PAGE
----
Carl A. Marrara is the vice president of Government Affairs at the Pennsylvania Manufacturers’ Association. For more information, visit www.pamanufacturers.org.
Five months ago, Governor Wolf proposed a 50-percent personal income tax increase, an almost doubling of the state minimum wage, another tax on natural gas production, mandatory unitary combined reporting and other uncompetitive ideas.
The General Assembly pushed back and awaited promised state assistance from the federal government before proposing a plan. The $7.2 billion from the feds is not recurring and ought to be used on one-time expenditures that create jobs and economic activity that will then lead to private sector activity for enhanced tax collections for years to come. The use of federal stimulus dollars for recurring expenditures will cause issues in budget cycles in two years when those dollars are no longer available.
As Governor Wolf prepares for his final year in office, expect the boundaries of executive order to be pushed. The General Assembly has shown no signs of enacting items that have been themes throughout his seven years in office. The fall legislative session will likely be focused on “three R’s:” the Regional Greenhouse Gas Initiative (RGGI), Regulations and Redistricting.
The General Assembly acted on the RGGI cap-and-tax scheme being entered into unilaterally by Governor Wolf and the Department of Environmental Protection. Senate Bill 119 (Senator Joe Pittman) and House Bill 637 (Representative Jim Struzzi) are the first attempts to enact policy that would give the General Assembly the means intended to control, or limit carbon dioxide emissions by imposing a revenue-generating tax or fee on carbon dioxide emissions.
Several experts believe that Governor Wolf lacks the authority to impose this tax, since taxing authority is the duty of the General Assembly as defined by the Pennsylvania Constitution. There is no expressed power that allows for a governor to unilaterally enter into a multi-state accord. To solidify this separation of powers, this legislation is a first-step to ensure the General Assembly has its seat at the table and the first of many votes to combat RGGI.
On broader regulatory reform, the pandemic has inspired new momentum when many rules were temporarily suspended by executive order via emergency declaration. An overview of the impact of these changes is needed. As a remedy, Representative Kate Klunk and Senator Kristin Phillips-Hill have legislation establishing the “Office of the Repealer.”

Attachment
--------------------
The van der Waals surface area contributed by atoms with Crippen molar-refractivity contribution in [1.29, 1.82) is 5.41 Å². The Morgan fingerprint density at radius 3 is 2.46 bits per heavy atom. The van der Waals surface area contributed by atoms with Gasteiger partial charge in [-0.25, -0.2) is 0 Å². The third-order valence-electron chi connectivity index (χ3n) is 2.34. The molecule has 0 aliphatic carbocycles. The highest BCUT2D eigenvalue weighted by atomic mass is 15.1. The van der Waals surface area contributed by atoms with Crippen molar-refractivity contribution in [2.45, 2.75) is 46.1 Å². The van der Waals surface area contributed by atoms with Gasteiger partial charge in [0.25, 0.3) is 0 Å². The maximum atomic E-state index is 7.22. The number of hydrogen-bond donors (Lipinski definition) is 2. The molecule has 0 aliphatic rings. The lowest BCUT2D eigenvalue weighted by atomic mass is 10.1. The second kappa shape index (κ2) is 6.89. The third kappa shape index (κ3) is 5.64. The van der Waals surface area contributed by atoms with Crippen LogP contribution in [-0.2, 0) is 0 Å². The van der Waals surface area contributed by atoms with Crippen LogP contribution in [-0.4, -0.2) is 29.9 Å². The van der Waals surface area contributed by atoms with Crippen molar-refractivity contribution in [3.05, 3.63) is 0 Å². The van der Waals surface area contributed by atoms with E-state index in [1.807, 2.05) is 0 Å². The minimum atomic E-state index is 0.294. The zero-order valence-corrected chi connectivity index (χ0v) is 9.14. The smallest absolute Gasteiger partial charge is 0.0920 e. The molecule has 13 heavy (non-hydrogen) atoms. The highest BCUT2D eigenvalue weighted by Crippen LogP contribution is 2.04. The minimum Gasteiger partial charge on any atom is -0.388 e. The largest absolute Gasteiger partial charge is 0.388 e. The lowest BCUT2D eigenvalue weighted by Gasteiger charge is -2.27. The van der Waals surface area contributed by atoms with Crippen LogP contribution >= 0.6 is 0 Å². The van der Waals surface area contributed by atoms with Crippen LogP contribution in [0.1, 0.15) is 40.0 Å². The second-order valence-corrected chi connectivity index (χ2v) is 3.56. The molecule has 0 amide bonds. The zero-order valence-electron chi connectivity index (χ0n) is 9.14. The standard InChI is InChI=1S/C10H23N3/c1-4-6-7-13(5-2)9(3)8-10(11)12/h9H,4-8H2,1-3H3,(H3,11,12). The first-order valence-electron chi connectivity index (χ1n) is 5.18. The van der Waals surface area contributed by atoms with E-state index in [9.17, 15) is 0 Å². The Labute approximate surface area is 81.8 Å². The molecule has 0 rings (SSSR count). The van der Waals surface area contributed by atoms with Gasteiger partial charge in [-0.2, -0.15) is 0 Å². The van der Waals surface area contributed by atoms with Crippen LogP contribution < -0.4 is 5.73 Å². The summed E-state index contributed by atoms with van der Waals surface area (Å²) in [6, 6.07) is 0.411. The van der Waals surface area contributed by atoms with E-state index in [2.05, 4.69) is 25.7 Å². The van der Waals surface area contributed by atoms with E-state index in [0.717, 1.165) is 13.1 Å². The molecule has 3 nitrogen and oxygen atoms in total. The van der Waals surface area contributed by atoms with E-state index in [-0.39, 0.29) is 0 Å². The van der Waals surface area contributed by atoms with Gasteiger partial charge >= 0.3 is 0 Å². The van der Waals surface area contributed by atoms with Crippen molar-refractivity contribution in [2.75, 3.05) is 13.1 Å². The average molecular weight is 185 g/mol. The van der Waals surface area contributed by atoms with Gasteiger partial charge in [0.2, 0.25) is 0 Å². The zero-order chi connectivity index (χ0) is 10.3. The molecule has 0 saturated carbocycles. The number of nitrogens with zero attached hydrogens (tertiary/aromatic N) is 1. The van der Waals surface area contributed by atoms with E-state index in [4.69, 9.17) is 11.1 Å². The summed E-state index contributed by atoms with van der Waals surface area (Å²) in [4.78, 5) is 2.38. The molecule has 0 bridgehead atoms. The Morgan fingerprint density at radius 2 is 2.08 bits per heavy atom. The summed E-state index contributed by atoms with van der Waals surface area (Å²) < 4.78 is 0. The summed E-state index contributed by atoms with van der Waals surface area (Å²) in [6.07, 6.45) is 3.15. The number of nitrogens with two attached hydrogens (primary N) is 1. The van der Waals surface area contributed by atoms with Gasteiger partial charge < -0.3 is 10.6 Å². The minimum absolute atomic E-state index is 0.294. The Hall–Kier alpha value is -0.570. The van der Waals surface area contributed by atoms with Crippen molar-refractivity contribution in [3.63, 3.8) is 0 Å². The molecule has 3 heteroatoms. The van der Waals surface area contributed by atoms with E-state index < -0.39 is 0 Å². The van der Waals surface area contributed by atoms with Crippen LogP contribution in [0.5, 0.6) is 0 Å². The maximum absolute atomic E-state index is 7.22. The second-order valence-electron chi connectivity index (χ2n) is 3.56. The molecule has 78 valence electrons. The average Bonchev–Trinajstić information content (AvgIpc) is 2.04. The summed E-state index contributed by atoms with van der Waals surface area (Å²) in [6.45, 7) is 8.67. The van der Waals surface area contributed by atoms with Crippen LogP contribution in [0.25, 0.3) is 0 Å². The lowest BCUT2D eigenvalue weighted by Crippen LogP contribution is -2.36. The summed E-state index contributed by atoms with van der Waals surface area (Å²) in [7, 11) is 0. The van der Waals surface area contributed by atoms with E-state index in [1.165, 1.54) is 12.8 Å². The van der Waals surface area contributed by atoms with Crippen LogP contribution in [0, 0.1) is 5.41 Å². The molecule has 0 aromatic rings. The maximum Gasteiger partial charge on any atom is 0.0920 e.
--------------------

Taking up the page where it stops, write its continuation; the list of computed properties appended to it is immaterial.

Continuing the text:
Klunk stated, “At the start of the pandemic, the Wolf administration suspended numerous regulations to improve the flow of goods to residents. This clearly shows businesses and residents can act safely and responsibly without some of the more than 153,000 regulations currently on the books. If we can do without certain regulations during the time of a crisis, surely we can do it during more normal times.”
Other proposed regulatory reform measures are in the midst of the legislative process. Excess regulation has been a focus of both chambers in restarting Pennsylvania’s economy coming off the damage done by pandemic mitigation efforts.
On redistricting, Pennsylvania will lose one congressional seat. The 17 remaining districts will draw national attention as the possible difference-maker in control of the U.S. House of Representatives.
Also up for reapportionment are the 50 PA Senate and 203 PA House Districts. Navigating redistricting will be a study in political science since the PA Supreme Court redrew previously approved maps in 2018. How the newly untested powers of the courts will interplay with the proceedings of the General Assembly, as the U.S. Constitution charges, will be a constitutional law case study.
Other topics will include elections improvements, corporate and small business tax competitiveness and lawsuit abuse reforms. To stay current on state government, rely on the analysis provided by the MBA and
its allies including the Pennsylvania Manufacturers’ Association at www.pamanufacturers.org.